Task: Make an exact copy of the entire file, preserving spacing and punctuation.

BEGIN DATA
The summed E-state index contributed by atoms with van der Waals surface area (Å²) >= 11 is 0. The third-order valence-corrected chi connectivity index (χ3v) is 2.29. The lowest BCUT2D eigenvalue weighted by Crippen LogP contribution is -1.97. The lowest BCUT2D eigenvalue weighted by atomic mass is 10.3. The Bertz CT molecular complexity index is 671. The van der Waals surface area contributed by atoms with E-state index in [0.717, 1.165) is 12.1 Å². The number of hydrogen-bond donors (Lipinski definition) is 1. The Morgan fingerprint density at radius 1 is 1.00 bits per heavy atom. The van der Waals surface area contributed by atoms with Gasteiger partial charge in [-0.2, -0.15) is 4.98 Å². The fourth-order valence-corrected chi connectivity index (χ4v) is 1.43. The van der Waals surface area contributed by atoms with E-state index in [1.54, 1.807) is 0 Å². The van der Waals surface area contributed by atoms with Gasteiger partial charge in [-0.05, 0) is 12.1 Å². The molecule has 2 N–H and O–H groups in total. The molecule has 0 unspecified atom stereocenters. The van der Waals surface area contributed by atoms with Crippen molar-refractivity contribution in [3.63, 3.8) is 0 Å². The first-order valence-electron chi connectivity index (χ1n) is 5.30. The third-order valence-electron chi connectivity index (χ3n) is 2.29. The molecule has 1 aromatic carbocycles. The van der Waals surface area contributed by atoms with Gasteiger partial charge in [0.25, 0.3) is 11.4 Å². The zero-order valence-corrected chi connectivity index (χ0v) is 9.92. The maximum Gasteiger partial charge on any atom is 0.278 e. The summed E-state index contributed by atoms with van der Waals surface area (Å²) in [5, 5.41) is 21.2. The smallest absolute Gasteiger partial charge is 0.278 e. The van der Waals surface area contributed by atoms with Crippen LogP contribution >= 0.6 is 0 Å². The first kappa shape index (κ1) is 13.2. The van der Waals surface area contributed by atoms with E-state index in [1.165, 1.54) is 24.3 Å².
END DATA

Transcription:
The summed E-state index contributed by atoms with van der Waals surface area (Å²) >= 11 is 0. The third-order valence-corrected chi connectivity index (χ3v) is 2.29. The lowest BCUT2D eigenvalue weighted by Crippen LogP contribution is -1.97. The lowest BCUT2D eigenvalue weighted by atomic mass is 10.3. The Bertz CT molecular complexity index is 671. The van der Waals surface area contributed by atoms with E-state index in [0.717, 1.165) is 12.1 Å². The number of hydrogen-bond donors (Lipinski definition) is 1. The Morgan fingerprint density at radius 1 is 1.00 bits per heavy atom. The van der Waals surface area contributed by atoms with Gasteiger partial charge in [-0.2, -0.15) is 4.98 Å². The fourth-order valence-corrected chi connectivity index (χ4v) is 1.43. The van der Waals surface area contributed by atoms with E-state index in [1.54, 1.807) is 0 Å². The van der Waals surface area contributed by atoms with Gasteiger partial charge in [-0.05, 0) is 12.1 Å². The molecule has 2 N–H and O–H groups in total. The molecule has 0 unspecified atom stereocenters. The van der Waals surface area contributed by atoms with Crippen molar-refractivity contribution in [3.63, 3.8) is 0 Å². The first-order valence-electron chi connectivity index (χ1n) is 5.30. The third-order valence-electron chi connectivity index (χ3n) is 2.29. The molecule has 1 aromatic carbocycles. The van der Waals surface area contributed by atoms with Gasteiger partial charge in [0.25, 0.3) is 11.4 Å². The zero-order valence-corrected chi connectivity index (χ0v) is 9.92. The maximum Gasteiger partial charge on any atom is 0.278 e. The summed E-state index contributed by atoms with van der Waals surface area (Å²) in [5, 5.41) is 21.2. The smallest absolute Gasteiger partial charge is 0.278 e. The van der Waals surface area contributed by atoms with Crippen LogP contribution >= 0.6 is 0 Å². The first kappa shape index (κ1) is 13.2. The van der Waals surface area contributed by atoms with E-state index in [1.165, 1.54) is 24.3 Å².